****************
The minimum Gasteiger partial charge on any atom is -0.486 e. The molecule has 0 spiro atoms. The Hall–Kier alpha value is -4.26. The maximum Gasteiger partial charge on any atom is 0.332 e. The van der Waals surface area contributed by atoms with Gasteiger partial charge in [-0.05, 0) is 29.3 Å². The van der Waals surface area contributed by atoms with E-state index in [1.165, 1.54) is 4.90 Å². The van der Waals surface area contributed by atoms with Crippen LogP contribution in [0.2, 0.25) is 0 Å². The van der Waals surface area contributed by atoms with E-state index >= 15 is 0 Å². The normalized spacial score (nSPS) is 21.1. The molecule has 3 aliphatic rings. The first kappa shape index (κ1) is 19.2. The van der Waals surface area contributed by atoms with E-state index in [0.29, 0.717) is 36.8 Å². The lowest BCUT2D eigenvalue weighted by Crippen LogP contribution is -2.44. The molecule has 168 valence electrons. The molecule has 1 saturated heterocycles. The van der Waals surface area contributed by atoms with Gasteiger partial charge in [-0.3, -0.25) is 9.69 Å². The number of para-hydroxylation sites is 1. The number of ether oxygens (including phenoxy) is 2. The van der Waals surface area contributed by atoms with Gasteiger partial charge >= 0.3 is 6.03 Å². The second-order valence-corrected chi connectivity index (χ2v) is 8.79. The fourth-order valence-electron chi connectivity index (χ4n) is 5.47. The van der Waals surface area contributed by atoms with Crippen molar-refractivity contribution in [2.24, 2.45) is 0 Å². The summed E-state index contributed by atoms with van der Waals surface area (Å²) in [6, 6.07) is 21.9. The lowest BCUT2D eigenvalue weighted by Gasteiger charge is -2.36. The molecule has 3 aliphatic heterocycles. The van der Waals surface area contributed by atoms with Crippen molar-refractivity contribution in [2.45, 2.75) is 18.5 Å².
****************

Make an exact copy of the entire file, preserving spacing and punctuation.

The minimum Gasteiger partial charge on any atom is -0.486 e. The molecule has 0 spiro atoms. The Hall–Kier alpha value is -4.26. The maximum Gasteiger partial charge on any atom is 0.332 e. The van der Waals surface area contributed by atoms with Gasteiger partial charge in [-0.05, 0) is 29.3 Å². The van der Waals surface area contributed by atoms with E-state index in [1.165, 1.54) is 4.90 Å². The van der Waals surface area contributed by atoms with Crippen LogP contribution in [0.2, 0.25) is 0 Å². The van der Waals surface area contributed by atoms with E-state index >= 15 is 0 Å². The normalized spacial score (nSPS) is 21.1. The molecule has 3 aliphatic rings. The first kappa shape index (κ1) is 19.2. The van der Waals surface area contributed by atoms with E-state index in [0.29, 0.717) is 36.8 Å². The lowest BCUT2D eigenvalue weighted by Crippen LogP contribution is -2.44. The molecule has 168 valence electrons. The molecule has 1 saturated heterocycles. The van der Waals surface area contributed by atoms with Gasteiger partial charge in [-0.3, -0.25) is 9.69 Å². The number of para-hydroxylation sites is 1. The number of ether oxygens (including phenoxy) is 2. The van der Waals surface area contributed by atoms with Gasteiger partial charge >= 0.3 is 6.03 Å². The second-order valence-corrected chi connectivity index (χ2v) is 8.79. The fourth-order valence-electron chi connectivity index (χ4n) is 5.47. The van der Waals surface area contributed by atoms with Crippen molar-refractivity contribution in [2.24, 2.45) is 0 Å². The summed E-state index contributed by atoms with van der Waals surface area (Å²) in [6, 6.07) is 21.9. The lowest BCUT2D eigenvalue weighted by Gasteiger charge is -2.36. The molecule has 3 aliphatic heterocycles. The van der Waals surface area contributed by atoms with Crippen molar-refractivity contribution in [2.45, 2.75) is 18.5 Å².